Putam for hin head, dis hausa boys dey strong wella’ one of the boys at the tap said.

We both lifted the bucket and balanced it on his head. He then held the second bucket in his hand. I was worried he would collapse under the weight, but to my surprise, he began moving slowly and steadily.

While I walked empty-handed, a small boy, who could not have been older than 8, carried both of my buckets, which likely weighed more than he did. I felt guilty and went to take one of the buckets from his hand. He looked puzzled when I did, but he continued his slow, steady steps. Seeing him confidently take small strides with the big bucket on his head made me forget about the weight. I didn’t stop to rub my palms or switch hands. Instead, I thought about the cruel life that forced a young child to be awake at nearly 10 p.m. carrying a bucket of water to make a living. He spilled so much water along the way that the bucket was only half-full when we reached the hostel. By this point, I felt incredibly guilty and ashamed for making him carry my bucket. When I gave him 50 naira from my pocket, I saw his eyes light up. I knew it was not enough, but I had no more money on me. I searched through my waist pouch and found some chocomilo. I gave him all four pieces I had left. He was ecstatic and flashed his toothy grin once again.

‘What is your name’ I asked.

Ba Turanci’ he replied and gave an even toothier grin.

‘That means he doesn’t speak English’ my friend explained.

Mai Sunan ka?’ She asked.

‘Sani’ He replied and started to walk away.

‘Wait’ I called out and he turned with a quizzical expression on his face.

Then I realized I had nothing to say to him. I waved and he waved back.

‘God, I feel so guilty’ I told my friend as I turned to face her.

‘Didn’t you pay him?’ she asked.

‘Yes, but he is so small. It feels like child labour’ I whined.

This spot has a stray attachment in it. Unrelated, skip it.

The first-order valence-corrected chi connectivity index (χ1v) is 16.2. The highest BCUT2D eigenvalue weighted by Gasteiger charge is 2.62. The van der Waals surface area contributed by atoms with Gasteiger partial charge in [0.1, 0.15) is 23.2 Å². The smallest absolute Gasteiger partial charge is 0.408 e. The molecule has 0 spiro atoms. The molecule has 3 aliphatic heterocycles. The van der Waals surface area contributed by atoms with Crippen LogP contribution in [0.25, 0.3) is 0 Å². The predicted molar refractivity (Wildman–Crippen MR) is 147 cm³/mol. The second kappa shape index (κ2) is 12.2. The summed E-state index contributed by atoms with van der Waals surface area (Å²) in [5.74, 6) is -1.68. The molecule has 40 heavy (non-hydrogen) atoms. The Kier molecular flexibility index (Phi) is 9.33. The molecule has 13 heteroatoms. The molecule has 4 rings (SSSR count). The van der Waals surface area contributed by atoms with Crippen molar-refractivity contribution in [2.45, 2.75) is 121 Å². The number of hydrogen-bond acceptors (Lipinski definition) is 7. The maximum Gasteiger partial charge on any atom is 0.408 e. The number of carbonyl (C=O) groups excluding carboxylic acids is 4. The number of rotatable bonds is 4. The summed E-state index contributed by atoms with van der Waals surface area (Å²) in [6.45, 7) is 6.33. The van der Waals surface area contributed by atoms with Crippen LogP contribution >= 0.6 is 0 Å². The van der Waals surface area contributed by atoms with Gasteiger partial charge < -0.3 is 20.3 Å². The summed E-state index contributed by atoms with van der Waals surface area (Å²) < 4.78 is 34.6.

‘He may not be that young o; some people just have baby faces.’

I knew Sani was not an older person trapped in a child’s body, as my friend suggested. He was actually just a child who had been forced to become an adult. I wondered who his parents were and why they allowed him to wander about so late. I resolved to ask Clinton about it the next day.

For the next 5 days, I did not come across Clinton or Sani. The phone number he gave me was useless because it was always switched off. While trying to avoid the compulsory camp lectures, I bumped into Sani. He was still wearing his brown Kaftan and hawking pure water in sachets. When I called him, he did not seem to recognize me. I wanted to ask him whose water he was hawking and why he was not standing under the tree like the other hawkers. Remembering that he did not speak English, I waved at him instead, and he waved back. Recalling that I had some chocomilo in my waist pouch, I gave them to him. It was then that I knew he recognized me because he grinned and waved even more.

The next day at the camp clinic while I was dispensing drugs, I saw a small hand waving at me through the window.

Likita’ he called out with his toothy grin.